The software development industry is one of continuous change — if the development methodology is constant for several months, the technology changes; if the technology stays the same ,the documentation standards change, and so on. It seems that we get so caught up in the pursuit of technology answers that we overlook basic project management tools — perhaps because they are not intertwined with the latest technology. In my travels around the country to speak at industry conferences, I hear project managers lament over their biggest challenges: incomplete requirements, scope changes, estimating and testing. (Year 2000 excepted). As such, many overlook a useful software sizing technique that can objectively quantify requirements and scope changes. In a manner similar to quantifying the size of a building’s pre-construction floor plan using rooms and square feet — there is a method that can quantify the size of software’s pre-construction floor plan using functions and function points. The “floor plan” in software development is represented by the software’s functional user requirements, and like square feet in construction, the FP size of software represents WHAT is to be built, regardless of HOW it is built. (More about the HOW in the following paragraphs).
Function points made their debut in 1979 at an IBM Guide/Share conference where their originator, A. Albrecht presented them to a professional IT audience. Since then, the International Function Point Users Group (IFPUG) has shepherded the function point rules into a solid method to consistently quantify software size. This month marks the release of the newest IFPUG Counting Practices Manual, Release 4.1, which provides both the counting rules together with many examples of how to apply them in various software environments. (For further information about the basics of function points email me a request (firstname.lastname@example.org) and I will forward you a short primer article on the basics of function points or visit the IFPUG website at www.ifpug.org.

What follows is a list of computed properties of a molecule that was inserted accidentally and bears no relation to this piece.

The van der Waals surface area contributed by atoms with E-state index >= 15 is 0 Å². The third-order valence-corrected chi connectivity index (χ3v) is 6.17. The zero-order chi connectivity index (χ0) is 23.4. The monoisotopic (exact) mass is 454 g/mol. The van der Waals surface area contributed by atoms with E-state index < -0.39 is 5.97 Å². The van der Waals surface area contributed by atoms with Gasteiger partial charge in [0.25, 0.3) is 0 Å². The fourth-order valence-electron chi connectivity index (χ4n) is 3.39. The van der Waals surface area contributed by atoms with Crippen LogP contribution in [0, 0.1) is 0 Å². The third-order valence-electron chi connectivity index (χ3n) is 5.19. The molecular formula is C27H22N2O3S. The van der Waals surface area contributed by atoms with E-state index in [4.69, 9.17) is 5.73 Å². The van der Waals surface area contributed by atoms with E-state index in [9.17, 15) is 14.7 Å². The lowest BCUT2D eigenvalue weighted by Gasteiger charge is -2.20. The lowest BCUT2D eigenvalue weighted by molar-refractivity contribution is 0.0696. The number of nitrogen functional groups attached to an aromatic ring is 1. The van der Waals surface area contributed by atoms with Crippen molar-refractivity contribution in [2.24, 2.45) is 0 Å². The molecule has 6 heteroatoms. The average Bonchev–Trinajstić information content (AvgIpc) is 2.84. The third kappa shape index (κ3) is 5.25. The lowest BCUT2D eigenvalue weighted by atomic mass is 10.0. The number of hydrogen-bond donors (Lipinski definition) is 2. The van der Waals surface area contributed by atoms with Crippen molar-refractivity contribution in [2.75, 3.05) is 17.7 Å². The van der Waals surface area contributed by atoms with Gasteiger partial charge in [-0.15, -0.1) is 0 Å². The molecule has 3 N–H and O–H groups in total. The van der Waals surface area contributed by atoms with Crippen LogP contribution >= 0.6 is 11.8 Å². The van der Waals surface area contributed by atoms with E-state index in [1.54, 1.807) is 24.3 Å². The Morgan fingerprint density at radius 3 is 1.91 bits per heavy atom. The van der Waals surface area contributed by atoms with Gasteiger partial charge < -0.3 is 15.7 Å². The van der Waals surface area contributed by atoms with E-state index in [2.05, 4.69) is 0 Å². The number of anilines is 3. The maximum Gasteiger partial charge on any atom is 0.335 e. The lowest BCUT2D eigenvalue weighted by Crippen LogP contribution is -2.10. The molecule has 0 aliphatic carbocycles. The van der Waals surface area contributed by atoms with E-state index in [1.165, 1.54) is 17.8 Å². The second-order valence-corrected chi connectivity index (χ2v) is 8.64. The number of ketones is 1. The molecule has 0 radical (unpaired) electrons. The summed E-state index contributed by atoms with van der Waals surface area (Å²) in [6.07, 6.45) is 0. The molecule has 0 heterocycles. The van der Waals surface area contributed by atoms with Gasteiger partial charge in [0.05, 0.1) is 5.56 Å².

With this “square foot” type of measure to quantify WHAT functions the software will provide, a project manager can then assess and compare the merits of various development alternatives. HOW the particular software will be developed (i.e., what language, hardware platform(s), skills, tools, etc.) will greatly affect the work effort and cost required to build the software, however, the functional size of the software will not be affected. Again, think of this in terms of a construction analogy: a 3000 square foot home is a 3000 square foot home whether it is a three-story house, a bungalow, or mobile home. However, the work effort and cost to build the building is a function of the size (3000 square feet) plus the type of building, materials, mode of construction, and many other factors. Can function points assist with your development challenges? Yes, in the same manner as square feet can assist with building construction. While not all of home construction’s problems are solved by knowing the square foot size, the size is a valuable measure on which to normalize and estimate cost, manage change orders, and plan the construction project.
What does your company have to gain by investigating the merits of function points in your development environment? Actually, quite a bit. Regardless of the software type or domain in which you develop, there are always user requirements. Quantifying these requirements using function points absolutely adds rigor and clarity to your development process and can assist in tracking and measuring your software development.